Zika Virus Infection in Pregnancy Linked to Severe Outcomes Including Fetal Death, CNS Injury

Laurie Barclay, MD

March 04, 2016

Zika virus (ZIKV) infection in pregnancy is linked to severe fetal outcomes including death, central nervous system (CNS) injury, growth restriction, and placental insufficiency, according to a preliminary report of a surveillance case series from Rio de Janeiro, Brazil, published online March 4 in the New England Journal of Medicine.

"[O]ur findings provide further support for a link between maternal ZIKV infection and fetal and placental abnormalities that is not unlike that of other viruses that are known to cause congenital infections characterized by intrauterine growth restriction and placental insufficiency," write Patrícia Brasil, MD, from Fundação Oswaldo Cruz, Rio de Janeiro, and colleagues.

Maternal ZIKV infection has previously been associated with neonatal microcephaly. From September 2015 through February 2016, the investigators enrolled 88 pregnant women with rash, of whom 72 (82%) tested positive for ZIKV in blood and/or urine by reverse-transcriptase polymerase chain reaction assays. The researchers followed the women prospectively with clinical examinations and serial ultrasound.

Despite relatively mild symptoms in the mothers, the infants experienced grave outcomes. These included two deaths at 36 and 38 weeks of gestation, in utero growth restriction with or without microcephaly, ventricular calcifications or other CNS lesions, and abnormal amniotic fluid volume or cerebral or umbilical artery flow.

"Women with suspected or confirmed ZIKV infection should be monitored closely, with serial ultrasonography to evaluate for signs of placental insufficiency, given the risks of fetal death and intrauterine growth restriction," the study authors write. "The establishment of a scientifically credible link between ZIKV and abnormal congenital findings is of utmost importance for the effective and successful management of this epidemic in Brazil and worldwide."

Maternal Symptoms Relatively Mild, but Fetal Outcomes Severe

Women presented with suspected acute ZIKV infection at 5 to 38 gestational weeks. Characteristic symptoms were descending macular or maculopapular rash, which was pruritic in 94%; joint pain; conjunctival injection; and headache. Fever was not a prominent finding, occurring in less than one third of the patients (28%), and was mostly short-term and low-grade when present.

Compared with women who were negative for ZIKV, those who were positive were more likely to have maculopapular rash (44% vs 12%; P = .02), conjunctival involvement (58% vs 13%; P = .002), and lymphadenopathy (41% vs 6%; P = .02). Joint pain occurred in 65% of ZIKV-positive women and in 41% of ZIKV-negative women, which was not a statistically significant difference (P = .16).

"As compared with women who tested negative for acute ZIKV infection, women who tested positive for the virus had distinctive clinical features of ZIKV infection that included conjunctival injection, lymphadenopathy, and absence of respiratory symptoms," the study authors write. "These clinical features, in addition to a macular or maculopapular rash with pruritus, should raise the suspicion for ZIKV infection. Low-grade fever was found in only 28% of the women; therefore a case definition that is based on the presence of fever would miss more than 70% of cases."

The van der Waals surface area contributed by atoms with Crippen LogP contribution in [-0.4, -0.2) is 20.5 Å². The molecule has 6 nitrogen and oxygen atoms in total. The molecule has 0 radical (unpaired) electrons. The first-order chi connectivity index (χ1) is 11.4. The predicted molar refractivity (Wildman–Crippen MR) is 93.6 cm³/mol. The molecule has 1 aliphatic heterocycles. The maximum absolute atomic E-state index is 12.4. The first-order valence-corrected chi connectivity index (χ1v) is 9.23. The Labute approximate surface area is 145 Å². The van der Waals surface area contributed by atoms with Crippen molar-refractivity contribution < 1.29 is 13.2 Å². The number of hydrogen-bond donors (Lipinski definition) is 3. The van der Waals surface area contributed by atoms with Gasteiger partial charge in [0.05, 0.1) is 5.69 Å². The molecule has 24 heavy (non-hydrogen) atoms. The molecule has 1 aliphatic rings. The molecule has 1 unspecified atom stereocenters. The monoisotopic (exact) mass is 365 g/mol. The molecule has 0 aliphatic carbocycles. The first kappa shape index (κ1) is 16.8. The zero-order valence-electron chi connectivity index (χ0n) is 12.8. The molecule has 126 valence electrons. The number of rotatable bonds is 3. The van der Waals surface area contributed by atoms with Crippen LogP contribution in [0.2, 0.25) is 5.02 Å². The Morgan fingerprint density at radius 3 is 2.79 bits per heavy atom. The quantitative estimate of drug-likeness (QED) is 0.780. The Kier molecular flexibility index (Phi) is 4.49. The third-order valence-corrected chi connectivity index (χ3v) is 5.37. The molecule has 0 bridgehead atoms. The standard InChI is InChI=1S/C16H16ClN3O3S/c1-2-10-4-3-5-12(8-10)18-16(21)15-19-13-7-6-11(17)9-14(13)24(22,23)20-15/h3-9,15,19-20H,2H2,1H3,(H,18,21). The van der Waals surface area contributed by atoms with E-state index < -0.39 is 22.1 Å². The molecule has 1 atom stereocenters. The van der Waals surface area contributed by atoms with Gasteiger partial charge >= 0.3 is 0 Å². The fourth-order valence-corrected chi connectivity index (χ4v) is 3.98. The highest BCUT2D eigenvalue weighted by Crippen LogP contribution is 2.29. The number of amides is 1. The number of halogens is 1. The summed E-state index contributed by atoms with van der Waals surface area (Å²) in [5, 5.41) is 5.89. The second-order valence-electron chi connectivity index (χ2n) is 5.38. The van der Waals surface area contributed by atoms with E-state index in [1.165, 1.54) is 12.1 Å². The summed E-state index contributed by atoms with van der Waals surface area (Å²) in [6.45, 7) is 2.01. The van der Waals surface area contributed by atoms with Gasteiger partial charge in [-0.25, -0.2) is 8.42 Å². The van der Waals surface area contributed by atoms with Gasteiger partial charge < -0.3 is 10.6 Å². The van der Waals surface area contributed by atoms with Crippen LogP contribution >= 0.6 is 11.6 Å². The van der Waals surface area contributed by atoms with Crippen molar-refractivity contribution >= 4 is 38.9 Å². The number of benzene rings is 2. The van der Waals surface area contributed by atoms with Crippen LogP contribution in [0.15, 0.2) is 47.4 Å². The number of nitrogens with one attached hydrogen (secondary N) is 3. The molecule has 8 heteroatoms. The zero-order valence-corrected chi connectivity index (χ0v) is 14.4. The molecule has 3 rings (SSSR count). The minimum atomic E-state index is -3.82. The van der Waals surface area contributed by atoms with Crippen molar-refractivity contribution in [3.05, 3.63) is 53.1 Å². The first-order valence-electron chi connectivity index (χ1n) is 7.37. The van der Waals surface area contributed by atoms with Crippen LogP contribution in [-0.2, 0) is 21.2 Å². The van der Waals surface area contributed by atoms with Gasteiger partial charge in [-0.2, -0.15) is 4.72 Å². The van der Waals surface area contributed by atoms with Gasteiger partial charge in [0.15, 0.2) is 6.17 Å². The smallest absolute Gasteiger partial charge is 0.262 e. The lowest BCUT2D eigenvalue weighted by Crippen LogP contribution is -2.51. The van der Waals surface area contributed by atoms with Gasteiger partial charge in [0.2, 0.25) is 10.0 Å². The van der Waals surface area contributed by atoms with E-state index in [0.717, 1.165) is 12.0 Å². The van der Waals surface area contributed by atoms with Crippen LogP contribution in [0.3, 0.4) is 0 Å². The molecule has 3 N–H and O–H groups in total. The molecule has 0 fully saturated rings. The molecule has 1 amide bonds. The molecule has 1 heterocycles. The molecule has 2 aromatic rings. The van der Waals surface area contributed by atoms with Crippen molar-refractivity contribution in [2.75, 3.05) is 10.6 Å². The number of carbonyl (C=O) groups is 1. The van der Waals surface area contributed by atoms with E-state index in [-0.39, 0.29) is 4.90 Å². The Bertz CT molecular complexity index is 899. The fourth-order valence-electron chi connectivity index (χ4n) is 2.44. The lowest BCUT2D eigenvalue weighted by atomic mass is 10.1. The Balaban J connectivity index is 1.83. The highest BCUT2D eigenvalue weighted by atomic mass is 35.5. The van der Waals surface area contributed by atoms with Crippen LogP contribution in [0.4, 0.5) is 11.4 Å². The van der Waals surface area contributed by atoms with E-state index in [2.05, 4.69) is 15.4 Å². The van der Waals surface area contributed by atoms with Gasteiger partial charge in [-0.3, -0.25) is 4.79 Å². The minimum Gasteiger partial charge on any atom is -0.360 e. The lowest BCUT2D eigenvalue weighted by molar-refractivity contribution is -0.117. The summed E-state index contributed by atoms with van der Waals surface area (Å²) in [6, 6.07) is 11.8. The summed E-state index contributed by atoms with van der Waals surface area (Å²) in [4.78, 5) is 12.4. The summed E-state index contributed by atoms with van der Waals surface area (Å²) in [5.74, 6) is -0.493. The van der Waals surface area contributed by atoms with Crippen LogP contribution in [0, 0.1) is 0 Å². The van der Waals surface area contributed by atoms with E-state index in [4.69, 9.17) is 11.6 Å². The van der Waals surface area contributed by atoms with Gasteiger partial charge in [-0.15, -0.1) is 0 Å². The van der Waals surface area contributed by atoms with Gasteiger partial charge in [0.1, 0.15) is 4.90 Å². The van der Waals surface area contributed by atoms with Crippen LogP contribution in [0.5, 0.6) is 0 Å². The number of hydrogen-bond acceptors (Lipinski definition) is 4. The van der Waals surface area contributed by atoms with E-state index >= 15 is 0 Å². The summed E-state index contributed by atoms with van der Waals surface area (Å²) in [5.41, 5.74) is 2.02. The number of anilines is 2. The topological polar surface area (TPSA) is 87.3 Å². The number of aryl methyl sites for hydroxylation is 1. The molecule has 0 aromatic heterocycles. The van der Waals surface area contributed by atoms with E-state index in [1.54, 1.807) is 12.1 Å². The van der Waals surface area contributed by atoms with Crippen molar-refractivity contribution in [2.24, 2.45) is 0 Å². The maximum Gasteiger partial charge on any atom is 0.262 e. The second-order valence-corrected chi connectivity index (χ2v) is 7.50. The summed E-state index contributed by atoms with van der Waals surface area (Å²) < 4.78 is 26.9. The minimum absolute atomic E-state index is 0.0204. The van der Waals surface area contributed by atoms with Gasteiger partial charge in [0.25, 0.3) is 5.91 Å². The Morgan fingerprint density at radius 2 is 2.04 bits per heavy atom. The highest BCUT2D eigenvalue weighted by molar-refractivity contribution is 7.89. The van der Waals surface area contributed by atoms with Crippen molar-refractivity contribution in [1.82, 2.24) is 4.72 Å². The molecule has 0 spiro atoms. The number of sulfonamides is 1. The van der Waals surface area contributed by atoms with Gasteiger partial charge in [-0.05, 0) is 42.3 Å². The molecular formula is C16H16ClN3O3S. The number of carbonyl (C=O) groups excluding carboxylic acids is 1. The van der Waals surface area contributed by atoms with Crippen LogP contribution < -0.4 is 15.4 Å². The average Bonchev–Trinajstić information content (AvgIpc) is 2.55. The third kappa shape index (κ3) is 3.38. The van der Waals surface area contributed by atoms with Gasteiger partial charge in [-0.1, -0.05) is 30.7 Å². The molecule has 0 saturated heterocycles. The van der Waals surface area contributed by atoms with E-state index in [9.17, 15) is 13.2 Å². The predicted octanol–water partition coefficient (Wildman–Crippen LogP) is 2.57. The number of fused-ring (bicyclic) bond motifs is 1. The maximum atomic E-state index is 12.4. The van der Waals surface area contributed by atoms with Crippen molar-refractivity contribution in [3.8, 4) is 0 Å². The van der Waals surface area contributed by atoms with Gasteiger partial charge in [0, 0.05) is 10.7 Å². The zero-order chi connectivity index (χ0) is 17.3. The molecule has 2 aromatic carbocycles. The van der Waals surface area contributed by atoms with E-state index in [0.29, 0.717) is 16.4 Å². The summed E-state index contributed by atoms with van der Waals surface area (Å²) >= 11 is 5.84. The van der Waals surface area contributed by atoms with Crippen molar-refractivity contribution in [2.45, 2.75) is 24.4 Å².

All ZIKV-negative women had fetal ultrasound, as did 42 ZIKV-positive women (58%). Doppler ultrasound showed fetal abnormalities in 12 (29%) of the 42 ZIKV-positive women compared with none of the 16 ZIKV-negative women. Two ZIKV-positive women miscarried during the first trimester, yielding a fetal death rate of 4.8%.

The authors describe these findings as "worrisome," because the patients were all healthy women with no other risk factors for adverse pregnancy outcomes. Adverse ultrasound findings included the following:

  • in utero growth restriction with or without microcephaly (n = 5),

  • abnormal cerebral or umbilical artery flow (n = 4),

  • cerebral calcifications (n = 4),

  • other CNS alterations (n = 2),

  • oligohydramnios and anhydramnios (n = 2), and

  • additional malformations (n = 1): agenesis of the vermis, Blake's pouch cyst, and potentially a club foot in a fetus with cerebral calcifications, intrauterine growth restriction, microcephaly, and negative genetic findings.

Eight of the 42 ZIKV-positive women undergoing fetal ultrasonography delivered their babies (six live births and two stillbirths), with confirmation of abnormalities detected on ultrasound.

Abnormalities were noted in the fetuses of women who were infected at any week of gestation. Although fetuses infected in the first trimester had findings suggestive of pathologic change during embryogenesis, CNS abnormalities also occurred in fetuses infected as late as 27 weeks.

Similarities to Rubella, but Without Population Immunity

The investigators note that many aspects of ZIKV infection resemble those of rubella, notably maternal rash, joint pain, pruritus, and lymphadenopathy without high fever, as well as intrauterine growth restriction, seen in approximately 85% of babies with congenital rubella in the 1959 to 1965 US pandemic.

"A major difference of concern between ZIKV infections in Brazil in 2015–2016 and rubella virus infections in the U.S. pandemic of 1959–1965 is the level of population immunity," the study authors conclude. "In Brazil in 2015–2016, none of the population has antibodies to ZIKV. In contrast, in the United States during the rubella epidemic, there were 20,000 cases of the congenital rubella syndrome, but in 1959 only 17.5% of women of childbearing age lacked rubella antibodies."

This study was not supported by any research funds. The authors have disclosed no relevant financial relationships.

N Engl J Med. Published online March 4, 2016. Full text